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Arachnoid & Suprasellar Cysts

Arachnoid Cysts are congenital lesions that arise during Brain and Skull development from a splitting of the arachnoid membrane, one of the covering layers of the Brain. This splitting results in the formation of a cyst.

Most Arachnoid Cysts become symptomatic in childhood. The exact symptoms depend upon the location of the cyst. These cysts can become quite large and yet only cause mild symptoms.

Typical symptoms include:

  • Headache
  • Nausea/vomiting
  • Lethargy
  • Seizures
  • Mass protrusion in the skull
  • Focal neurological signs secondary to pressure of surrounding structures
  • Developmental delay
Suprasellar Cysts (cysts laying above the "Sella Turcica" - which is the bone compartment at the base of the skull that houses the Pituitary Gland may have the following additional features:
  • Hydrocephalus due to obstruction of normal cerebrospinal fluid circulation
  • Endocrine symptoms occur in up to 60% of patients (such as early development of puberty)
  • Head bobbing
  • Visual impairment
Almost all Arachnoid Cysts occur in relation to an arachnoid cistern. The most common locations are the middle cranial fossa (near the temporal lobe) and suprasellar (near the third ventricle). However, cysts may be found anywhere within the intracranial compartment, including the posterior cranial fossa.

Routine evaluation with CT or MRI scan is usually satisfactory. CT scans usually show a smooth bordered cystic mass composed of a density similar to cerebrospinal fluid. There is no enhancement with contrast administration. Expansion of the nearby bone by remodeling is usually seen, confirming their chronic nature.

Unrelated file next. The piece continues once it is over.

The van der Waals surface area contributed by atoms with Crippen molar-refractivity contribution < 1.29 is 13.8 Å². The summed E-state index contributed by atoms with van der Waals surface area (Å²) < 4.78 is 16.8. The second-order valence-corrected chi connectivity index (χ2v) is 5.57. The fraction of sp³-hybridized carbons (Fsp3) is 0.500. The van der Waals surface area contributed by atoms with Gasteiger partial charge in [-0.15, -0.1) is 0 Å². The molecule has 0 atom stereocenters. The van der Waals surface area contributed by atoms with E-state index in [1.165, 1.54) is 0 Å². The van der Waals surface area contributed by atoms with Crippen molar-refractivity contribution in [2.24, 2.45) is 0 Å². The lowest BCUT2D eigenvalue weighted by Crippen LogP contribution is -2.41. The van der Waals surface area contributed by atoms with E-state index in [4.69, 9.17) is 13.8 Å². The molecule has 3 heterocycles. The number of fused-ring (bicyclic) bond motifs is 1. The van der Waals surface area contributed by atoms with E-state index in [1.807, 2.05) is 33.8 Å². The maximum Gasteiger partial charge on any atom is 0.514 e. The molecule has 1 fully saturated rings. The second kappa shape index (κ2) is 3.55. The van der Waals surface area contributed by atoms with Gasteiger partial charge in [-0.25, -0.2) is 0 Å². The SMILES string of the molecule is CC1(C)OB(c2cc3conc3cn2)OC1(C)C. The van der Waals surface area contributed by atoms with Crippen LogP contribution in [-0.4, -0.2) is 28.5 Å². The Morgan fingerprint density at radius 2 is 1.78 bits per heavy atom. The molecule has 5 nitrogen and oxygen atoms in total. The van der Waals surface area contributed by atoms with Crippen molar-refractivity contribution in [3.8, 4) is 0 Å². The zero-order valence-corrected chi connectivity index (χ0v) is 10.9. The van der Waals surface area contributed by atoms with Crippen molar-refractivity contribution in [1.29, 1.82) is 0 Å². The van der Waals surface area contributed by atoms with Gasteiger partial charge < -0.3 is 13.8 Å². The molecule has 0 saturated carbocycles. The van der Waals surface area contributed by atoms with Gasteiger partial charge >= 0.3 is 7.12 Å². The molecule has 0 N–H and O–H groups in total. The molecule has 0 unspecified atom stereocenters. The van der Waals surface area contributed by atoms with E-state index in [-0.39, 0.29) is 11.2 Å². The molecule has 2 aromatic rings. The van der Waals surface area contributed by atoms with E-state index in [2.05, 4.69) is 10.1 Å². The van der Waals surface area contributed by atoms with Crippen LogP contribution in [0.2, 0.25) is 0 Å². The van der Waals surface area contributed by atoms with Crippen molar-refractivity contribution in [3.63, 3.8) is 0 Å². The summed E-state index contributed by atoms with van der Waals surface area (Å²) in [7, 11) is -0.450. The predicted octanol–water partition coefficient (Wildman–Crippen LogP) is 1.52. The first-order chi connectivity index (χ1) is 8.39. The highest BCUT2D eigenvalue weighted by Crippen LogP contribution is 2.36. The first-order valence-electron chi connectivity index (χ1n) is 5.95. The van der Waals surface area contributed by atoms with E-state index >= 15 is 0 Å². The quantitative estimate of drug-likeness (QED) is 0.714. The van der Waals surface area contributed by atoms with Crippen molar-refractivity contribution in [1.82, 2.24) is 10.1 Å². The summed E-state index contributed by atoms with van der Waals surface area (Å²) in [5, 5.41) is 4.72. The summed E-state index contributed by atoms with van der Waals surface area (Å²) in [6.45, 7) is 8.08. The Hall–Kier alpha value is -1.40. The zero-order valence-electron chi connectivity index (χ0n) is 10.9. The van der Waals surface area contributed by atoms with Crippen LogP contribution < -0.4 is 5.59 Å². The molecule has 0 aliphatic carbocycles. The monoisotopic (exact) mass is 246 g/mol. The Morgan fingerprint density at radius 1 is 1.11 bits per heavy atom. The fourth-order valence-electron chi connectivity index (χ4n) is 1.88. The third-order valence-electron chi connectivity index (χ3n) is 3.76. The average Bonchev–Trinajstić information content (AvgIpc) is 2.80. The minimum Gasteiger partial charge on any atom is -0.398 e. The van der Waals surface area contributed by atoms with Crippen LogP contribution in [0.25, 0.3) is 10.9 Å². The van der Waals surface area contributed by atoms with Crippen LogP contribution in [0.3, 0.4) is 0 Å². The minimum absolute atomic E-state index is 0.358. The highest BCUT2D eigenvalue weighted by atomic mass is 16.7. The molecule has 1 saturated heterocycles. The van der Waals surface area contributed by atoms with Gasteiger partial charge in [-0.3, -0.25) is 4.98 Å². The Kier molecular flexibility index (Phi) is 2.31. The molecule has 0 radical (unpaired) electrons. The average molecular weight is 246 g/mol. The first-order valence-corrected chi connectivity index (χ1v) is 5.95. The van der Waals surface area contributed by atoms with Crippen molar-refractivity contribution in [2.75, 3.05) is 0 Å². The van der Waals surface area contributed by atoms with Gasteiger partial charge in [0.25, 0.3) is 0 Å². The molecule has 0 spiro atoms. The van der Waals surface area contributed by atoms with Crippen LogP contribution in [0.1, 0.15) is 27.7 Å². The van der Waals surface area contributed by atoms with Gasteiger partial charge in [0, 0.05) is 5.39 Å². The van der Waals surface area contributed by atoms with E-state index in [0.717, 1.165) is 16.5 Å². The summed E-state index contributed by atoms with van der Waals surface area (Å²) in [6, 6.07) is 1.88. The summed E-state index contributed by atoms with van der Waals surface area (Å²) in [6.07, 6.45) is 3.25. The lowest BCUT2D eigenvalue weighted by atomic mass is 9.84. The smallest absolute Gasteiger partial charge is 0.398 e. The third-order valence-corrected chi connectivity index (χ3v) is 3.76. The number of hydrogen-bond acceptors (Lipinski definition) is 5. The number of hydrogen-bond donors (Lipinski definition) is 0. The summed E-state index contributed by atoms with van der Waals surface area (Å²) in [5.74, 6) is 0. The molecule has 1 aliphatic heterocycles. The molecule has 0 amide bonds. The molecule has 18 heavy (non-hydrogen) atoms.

TREATMENT

Arachnoid cysts that do not cause significant mass effect or symptoms, regardless of their size and location, generally do not require treatment. If there is significant or severe mass effect on surrounding structures, or if there are symptoms, then surgical treatment is recommended. The following table summarizes the treatment options:

Procedure Advantages Disadvantages
Drainage by needle aspiration or burr hole drainage. Relatively simple and rapid technique. High rate of recurrence of the cyst and return of symptoms.
Craniotomy with excision of the cyst wall and fenestration of the cyst into normal communication with CSF pathways. Permits direct inspection of the cyst. Avoids permanent shunt in some cases. Allows visualization of vascular structures. Post-operative scarring may lead to a blockage of the fenestration leading to reaccumulation. More invasive.
Burr Hole Access for Endoscopic Fenestration of Cyst to Communicate into Normal CSF Pathways.

Shunting of the cyst.

Minimally Invasive Definitive Procedure.

Technically simplest procedure.

Technically more difficult. Procedure occasionally must be converted to an open craniotomy.

Patient becomes shunt dependent. High risk of shunt-related complication.

Arachnoid Cysts are an area of specific interest for the Neurosurgeons and staff of Neurosurgical Consultants. Their successful treatment in most cases involves the use, where applicable, of highly advanced Minimally Invasive Microsurgical Techniques. This revolutionary concept in Neurosurgery greatly limits the amount of surgical exposure required and therefore, limits the amount of tissue that is touched and retracted during the operation. Some procedures incorporate Endoscopic Techniques, which are conducted through very small holes in the skull. This results in less post-operative pain, earlier mobilization, diminished hospital stay, less risk for complications, an earlier return to activities as well as lower overall costs.



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This page last edited on 2/20

All content ©2016 by Neurosurgical Consultants, P.A.
Author, Martin L. Lazar, MD, FACS
All Rights Reserved. See Usage Notices.